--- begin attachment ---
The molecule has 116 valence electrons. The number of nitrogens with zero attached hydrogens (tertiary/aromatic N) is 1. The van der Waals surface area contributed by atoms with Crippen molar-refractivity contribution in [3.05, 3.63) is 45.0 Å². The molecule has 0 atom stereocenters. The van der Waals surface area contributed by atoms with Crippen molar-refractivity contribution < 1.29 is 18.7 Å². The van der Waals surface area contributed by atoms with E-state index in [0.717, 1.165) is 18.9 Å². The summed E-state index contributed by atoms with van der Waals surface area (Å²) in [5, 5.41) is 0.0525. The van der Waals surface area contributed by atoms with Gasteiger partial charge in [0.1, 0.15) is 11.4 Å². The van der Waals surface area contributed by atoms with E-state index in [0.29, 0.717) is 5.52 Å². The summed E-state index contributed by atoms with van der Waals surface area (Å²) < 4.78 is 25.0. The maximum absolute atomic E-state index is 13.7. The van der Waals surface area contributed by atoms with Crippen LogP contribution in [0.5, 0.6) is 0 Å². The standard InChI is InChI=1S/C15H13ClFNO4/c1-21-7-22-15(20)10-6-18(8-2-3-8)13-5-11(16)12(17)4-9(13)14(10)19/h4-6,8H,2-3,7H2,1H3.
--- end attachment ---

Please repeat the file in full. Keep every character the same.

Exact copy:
The molecule has 116 valence electrons. The number of nitrogens with zero attached hydrogens (tertiary/aromatic N) is 1. The van der Waals surface area contributed by atoms with Crippen molar-refractivity contribution in [3.05, 3.63) is 45.0 Å². The molecule has 0 atom stereocenters. The van der Waals surface area contributed by atoms with Crippen molar-refractivity contribution < 1.29 is 18.7 Å². The van der Waals surface area contributed by atoms with E-state index in [0.717, 1.165) is 18.9 Å². The summed E-state index contributed by atoms with van der Waals surface area (Å²) in [5, 5.41) is 0.0525. The van der Waals surface area contributed by atoms with Gasteiger partial charge in [0.1, 0.15) is 11.4 Å². The van der Waals surface area contributed by atoms with E-state index in [0.29, 0.717) is 5.52 Å². The summed E-state index contributed by atoms with van der Waals surface area (Å²) < 4.78 is 25.0. The maximum absolute atomic E-state index is 13.7. The van der Waals surface area contributed by atoms with Crippen LogP contribution in [0.5, 0.6) is 0 Å². The standard InChI is InChI=1S/C15H13ClFNO4/c1-21-7-22-15(20)10-6-18(8-2-3-8)13-5-11(16)12(17)4-9(13)14(10)19/h4-6,8H,2-3,7H2,1H3.